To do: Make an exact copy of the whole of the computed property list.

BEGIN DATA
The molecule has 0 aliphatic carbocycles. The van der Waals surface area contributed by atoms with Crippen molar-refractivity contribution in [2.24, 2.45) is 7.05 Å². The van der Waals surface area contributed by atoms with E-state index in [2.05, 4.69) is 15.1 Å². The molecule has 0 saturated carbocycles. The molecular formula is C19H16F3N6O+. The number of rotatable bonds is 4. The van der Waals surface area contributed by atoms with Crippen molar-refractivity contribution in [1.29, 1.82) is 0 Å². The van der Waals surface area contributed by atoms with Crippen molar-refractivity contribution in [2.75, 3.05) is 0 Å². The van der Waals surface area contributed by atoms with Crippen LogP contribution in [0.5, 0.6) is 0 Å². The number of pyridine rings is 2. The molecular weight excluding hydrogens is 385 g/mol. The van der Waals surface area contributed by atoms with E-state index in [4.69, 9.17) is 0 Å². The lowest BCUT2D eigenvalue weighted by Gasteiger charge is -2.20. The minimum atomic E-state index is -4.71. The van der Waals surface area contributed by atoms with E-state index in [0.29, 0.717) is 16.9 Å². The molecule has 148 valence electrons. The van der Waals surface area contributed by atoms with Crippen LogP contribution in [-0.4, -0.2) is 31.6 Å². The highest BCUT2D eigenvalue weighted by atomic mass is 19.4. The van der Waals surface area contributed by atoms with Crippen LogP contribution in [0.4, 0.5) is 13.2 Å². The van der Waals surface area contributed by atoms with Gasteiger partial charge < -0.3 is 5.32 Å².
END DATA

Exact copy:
The molecule has 0 aliphatic carbocycles. The van der Waals surface area contributed by atoms with Crippen molar-refractivity contribution in [2.24, 2.45) is 7.05 Å². The van der Waals surface area contributed by atoms with E-state index in [2.05, 4.69) is 15.1 Å². The molecule has 0 saturated carbocycles. The molecular formula is C19H16F3N6O+. The number of rotatable bonds is 4. The van der Waals surface area contributed by atoms with Crippen molar-refractivity contribution in [1.29, 1.82) is 0 Å². The van der Waals surface area contributed by atoms with Crippen molar-refractivity contribution in [2.75, 3.05) is 0 Å². The van der Waals surface area contributed by atoms with Crippen LogP contribution in [0.5, 0.6) is 0 Å². The number of pyridine rings is 2. The molecular weight excluding hydrogens is 385 g/mol. The van der Waals surface area contributed by atoms with E-state index in [4.69, 9.17) is 0 Å². The lowest BCUT2D eigenvalue weighted by Gasteiger charge is -2.20. The minimum atomic E-state index is -4.71. The van der Waals surface area contributed by atoms with E-state index in [0.29, 0.717) is 16.9 Å². The molecule has 148 valence electrons. The van der Waals surface area contributed by atoms with Crippen LogP contribution in [-0.4, -0.2) is 31.6 Å². The highest BCUT2D eigenvalue weighted by atomic mass is 19.4. The van der Waals surface area contributed by atoms with Crippen LogP contribution in [0.4, 0.5) is 13.2 Å². The van der Waals surface area contributed by atoms with Gasteiger partial charge < -0.3 is 5.32 Å².